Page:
"All the chefs think they know how to season your meal," complains Nancy Leson about the disappearance of salt and pepper shakers from restaurant tabletops. 

That's never bothered me.  Mainly because I think the chefs do know how to season my meal.  But for those who want it saltier, Nance has the solution: Bring your own.   

That and other restaurant-going tips and tricks, dos and don'ts in this week's Food for Thought.

Concept: Stein; Photoshop: Parker Miles Blohm

"Well, Nance," I reminded Nancy Leson.  "Mother's Day is Sunday – let's talk about some mom food."   Since Nancy actually is somebody's mother I wanted to know not just what dishes her mother made, but also the ones she thought her son would remember. First her own childhood favorites.

The advice to eat a healthy diet is not new. Back around 400 B.C., Hippocrates, the Greek doctor, had this missive: Let food be thy medicine.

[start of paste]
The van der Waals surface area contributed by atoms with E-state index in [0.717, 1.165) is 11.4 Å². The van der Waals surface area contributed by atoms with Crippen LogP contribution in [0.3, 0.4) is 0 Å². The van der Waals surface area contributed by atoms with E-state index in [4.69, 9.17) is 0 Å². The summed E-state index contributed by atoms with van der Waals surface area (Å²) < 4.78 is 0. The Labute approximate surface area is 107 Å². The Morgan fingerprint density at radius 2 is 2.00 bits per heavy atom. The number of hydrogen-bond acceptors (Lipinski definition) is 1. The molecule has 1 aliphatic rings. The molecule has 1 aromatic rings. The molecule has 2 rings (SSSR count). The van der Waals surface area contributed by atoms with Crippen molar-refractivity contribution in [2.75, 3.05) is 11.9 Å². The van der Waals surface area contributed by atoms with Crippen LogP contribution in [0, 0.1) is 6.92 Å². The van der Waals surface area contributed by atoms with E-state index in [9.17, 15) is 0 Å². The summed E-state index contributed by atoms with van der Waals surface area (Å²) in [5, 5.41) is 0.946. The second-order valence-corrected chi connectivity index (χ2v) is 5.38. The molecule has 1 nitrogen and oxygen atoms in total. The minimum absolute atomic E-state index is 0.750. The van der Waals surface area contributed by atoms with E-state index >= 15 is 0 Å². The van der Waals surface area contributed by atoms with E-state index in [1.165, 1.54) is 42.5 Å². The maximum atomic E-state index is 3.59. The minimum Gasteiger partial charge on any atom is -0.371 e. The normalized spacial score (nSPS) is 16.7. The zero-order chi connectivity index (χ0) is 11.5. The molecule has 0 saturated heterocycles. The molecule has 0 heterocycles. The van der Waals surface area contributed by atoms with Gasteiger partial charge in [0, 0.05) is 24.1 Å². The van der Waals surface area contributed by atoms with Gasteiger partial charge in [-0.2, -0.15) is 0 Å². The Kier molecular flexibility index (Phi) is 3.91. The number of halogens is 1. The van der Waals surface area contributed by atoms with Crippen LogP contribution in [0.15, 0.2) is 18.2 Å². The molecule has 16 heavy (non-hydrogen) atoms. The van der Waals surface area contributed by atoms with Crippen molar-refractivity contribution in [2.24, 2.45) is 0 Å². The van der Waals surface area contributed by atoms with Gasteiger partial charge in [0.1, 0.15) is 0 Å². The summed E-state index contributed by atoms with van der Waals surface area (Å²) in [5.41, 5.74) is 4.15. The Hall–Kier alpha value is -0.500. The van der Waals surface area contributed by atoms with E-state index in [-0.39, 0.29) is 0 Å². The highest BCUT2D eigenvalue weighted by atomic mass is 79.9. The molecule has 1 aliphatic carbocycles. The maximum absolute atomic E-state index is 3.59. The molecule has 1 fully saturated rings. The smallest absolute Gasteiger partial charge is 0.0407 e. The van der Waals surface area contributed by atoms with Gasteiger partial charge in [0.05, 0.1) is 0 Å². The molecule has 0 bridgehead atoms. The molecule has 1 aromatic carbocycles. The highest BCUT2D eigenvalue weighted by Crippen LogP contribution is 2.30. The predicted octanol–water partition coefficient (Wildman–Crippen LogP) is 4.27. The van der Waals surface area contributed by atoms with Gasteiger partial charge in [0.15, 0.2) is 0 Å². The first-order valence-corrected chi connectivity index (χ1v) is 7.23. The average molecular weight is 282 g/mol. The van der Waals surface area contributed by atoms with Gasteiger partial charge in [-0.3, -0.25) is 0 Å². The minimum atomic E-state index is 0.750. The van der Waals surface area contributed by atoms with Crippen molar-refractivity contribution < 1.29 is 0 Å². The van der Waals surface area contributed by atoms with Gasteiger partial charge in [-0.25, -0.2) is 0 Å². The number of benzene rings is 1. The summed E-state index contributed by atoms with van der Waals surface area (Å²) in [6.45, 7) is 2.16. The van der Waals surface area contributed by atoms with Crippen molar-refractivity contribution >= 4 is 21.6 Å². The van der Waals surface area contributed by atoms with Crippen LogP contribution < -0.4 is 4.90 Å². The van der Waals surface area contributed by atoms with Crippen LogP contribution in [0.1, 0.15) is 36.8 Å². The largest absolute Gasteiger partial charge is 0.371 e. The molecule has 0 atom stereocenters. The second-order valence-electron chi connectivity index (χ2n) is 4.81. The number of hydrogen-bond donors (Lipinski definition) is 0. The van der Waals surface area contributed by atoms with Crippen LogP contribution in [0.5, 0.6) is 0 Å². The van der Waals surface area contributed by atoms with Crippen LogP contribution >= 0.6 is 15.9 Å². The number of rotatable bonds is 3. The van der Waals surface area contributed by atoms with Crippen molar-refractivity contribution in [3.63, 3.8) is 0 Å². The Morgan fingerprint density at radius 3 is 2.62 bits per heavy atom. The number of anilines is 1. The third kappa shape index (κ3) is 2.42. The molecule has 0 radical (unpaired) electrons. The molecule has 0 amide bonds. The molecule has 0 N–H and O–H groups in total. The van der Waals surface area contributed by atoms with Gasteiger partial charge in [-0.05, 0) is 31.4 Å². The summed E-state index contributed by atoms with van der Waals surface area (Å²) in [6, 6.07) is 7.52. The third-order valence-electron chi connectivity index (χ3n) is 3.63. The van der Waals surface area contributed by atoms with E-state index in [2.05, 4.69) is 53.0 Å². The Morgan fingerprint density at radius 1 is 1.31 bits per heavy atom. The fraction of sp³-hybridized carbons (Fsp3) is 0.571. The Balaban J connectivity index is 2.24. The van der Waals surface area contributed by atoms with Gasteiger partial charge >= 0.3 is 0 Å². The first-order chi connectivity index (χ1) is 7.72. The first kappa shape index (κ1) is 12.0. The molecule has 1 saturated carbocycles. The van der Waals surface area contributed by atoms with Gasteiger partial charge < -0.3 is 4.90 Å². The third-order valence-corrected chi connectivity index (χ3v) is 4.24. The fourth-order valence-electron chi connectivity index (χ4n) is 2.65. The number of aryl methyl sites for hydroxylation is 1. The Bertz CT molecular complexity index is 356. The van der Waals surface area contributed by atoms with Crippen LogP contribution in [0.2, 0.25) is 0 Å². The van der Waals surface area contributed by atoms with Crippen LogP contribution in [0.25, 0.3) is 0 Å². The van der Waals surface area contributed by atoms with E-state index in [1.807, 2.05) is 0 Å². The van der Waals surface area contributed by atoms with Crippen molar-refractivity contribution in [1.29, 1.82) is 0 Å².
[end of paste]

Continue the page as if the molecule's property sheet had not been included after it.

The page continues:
But as a society, we've got a long way to go. About 1 out of every 2 deaths from heart disease, stroke and Type 2 diabetes in the U.S. is linked to a poor diet. That's about 1,000 deaths a day.

Cheryl DeGroot

Nancy Leson and I love to share cooking and eating tips and tricks, but we don't always see things the same way.  Nance says we agree to disagree.  I say we agree to each think the other is wrong and say so. 

Nancy Leson

So Leson emails me a link to a Bon Appetit recipe which claims to make mushrooms taste like bacon.  In the subject line she writes "Methinks this has a FfT in it."  Methought the same.

Nothing evokes memory like smells.  Nancy Leson says one whiff of mint, and she's suddenly 6 again.  My ticket to 6 is a strong snort off a box of Crayolas.  Try it sometime.

Nancy Leson